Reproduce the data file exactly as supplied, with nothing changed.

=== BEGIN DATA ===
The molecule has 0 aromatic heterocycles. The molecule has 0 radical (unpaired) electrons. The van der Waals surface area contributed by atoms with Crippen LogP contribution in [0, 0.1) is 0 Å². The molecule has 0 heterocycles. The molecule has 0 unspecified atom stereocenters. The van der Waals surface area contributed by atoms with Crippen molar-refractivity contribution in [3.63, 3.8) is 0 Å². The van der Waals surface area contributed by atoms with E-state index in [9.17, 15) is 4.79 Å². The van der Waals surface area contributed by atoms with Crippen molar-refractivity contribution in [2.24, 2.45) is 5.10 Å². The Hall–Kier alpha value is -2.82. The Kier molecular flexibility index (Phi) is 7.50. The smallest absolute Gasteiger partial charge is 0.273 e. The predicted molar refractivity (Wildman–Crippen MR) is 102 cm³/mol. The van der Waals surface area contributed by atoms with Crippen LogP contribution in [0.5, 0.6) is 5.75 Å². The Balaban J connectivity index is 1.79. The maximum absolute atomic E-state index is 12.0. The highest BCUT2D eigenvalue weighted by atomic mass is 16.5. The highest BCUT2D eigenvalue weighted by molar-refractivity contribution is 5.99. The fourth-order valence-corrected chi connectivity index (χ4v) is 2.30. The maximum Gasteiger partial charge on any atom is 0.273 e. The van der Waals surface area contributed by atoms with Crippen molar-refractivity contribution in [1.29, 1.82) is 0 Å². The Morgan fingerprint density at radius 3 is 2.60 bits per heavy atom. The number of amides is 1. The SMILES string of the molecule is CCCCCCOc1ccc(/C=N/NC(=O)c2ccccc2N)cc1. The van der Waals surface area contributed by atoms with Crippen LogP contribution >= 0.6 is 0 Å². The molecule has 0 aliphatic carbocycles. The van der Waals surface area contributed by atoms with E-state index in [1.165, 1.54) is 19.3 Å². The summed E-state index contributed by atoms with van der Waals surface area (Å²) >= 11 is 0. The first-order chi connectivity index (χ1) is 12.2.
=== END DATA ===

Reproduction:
The molecule has 0 aromatic heterocycles. The molecule has 0 radical (unpaired) electrons. The van der Waals surface area contributed by atoms with Crippen LogP contribution in [0, 0.1) is 0 Å². The molecule has 0 heterocycles. The molecule has 0 unspecified atom stereocenters. The van der Waals surface area contributed by atoms with Crippen molar-refractivity contribution in [3.63, 3.8) is 0 Å². The van der Waals surface area contributed by atoms with E-state index in [9.17, 15) is 4.79 Å². The van der Waals surface area contributed by atoms with Crippen molar-refractivity contribution in [2.24, 2.45) is 5.10 Å². The Hall–Kier alpha value is -2.82. The Kier molecular flexibility index (Phi) is 7.50. The smallest absolute Gasteiger partial charge is 0.273 e. The predicted molar refractivity (Wildman–Crippen MR) is 102 cm³/mol. The van der Waals surface area contributed by atoms with Crippen LogP contribution in [0.5, 0.6) is 5.75 Å². The Balaban J connectivity index is 1.79. The maximum absolute atomic E-state index is 12.0. The highest BCUT2D eigenvalue weighted by atomic mass is 16.5. The highest BCUT2D eigenvalue weighted by molar-refractivity contribution is 5.99. The fourth-order valence-corrected chi connectivity index (χ4v) is 2.30. The maximum Gasteiger partial charge on any atom is 0.273 e. The van der Waals surface area contributed by atoms with Crippen molar-refractivity contribution in [1.29, 1.82) is 0 Å². The Morgan fingerprint density at radius 3 is 2.60 bits per heavy atom. The number of amides is 1. The SMILES string of the molecule is CCCCCCOc1ccc(/C=N/NC(=O)c2ccccc2N)cc1. The van der Waals surface area contributed by atoms with Crippen LogP contribution >= 0.6 is 0 Å². The molecule has 0 aliphatic carbocycles. The van der Waals surface area contributed by atoms with E-state index in [1.165, 1.54) is 19.3 Å². The summed E-state index contributed by atoms with van der Waals surface area (Å²) >= 11 is 0. The first-order chi connectivity index (χ1) is 12.2.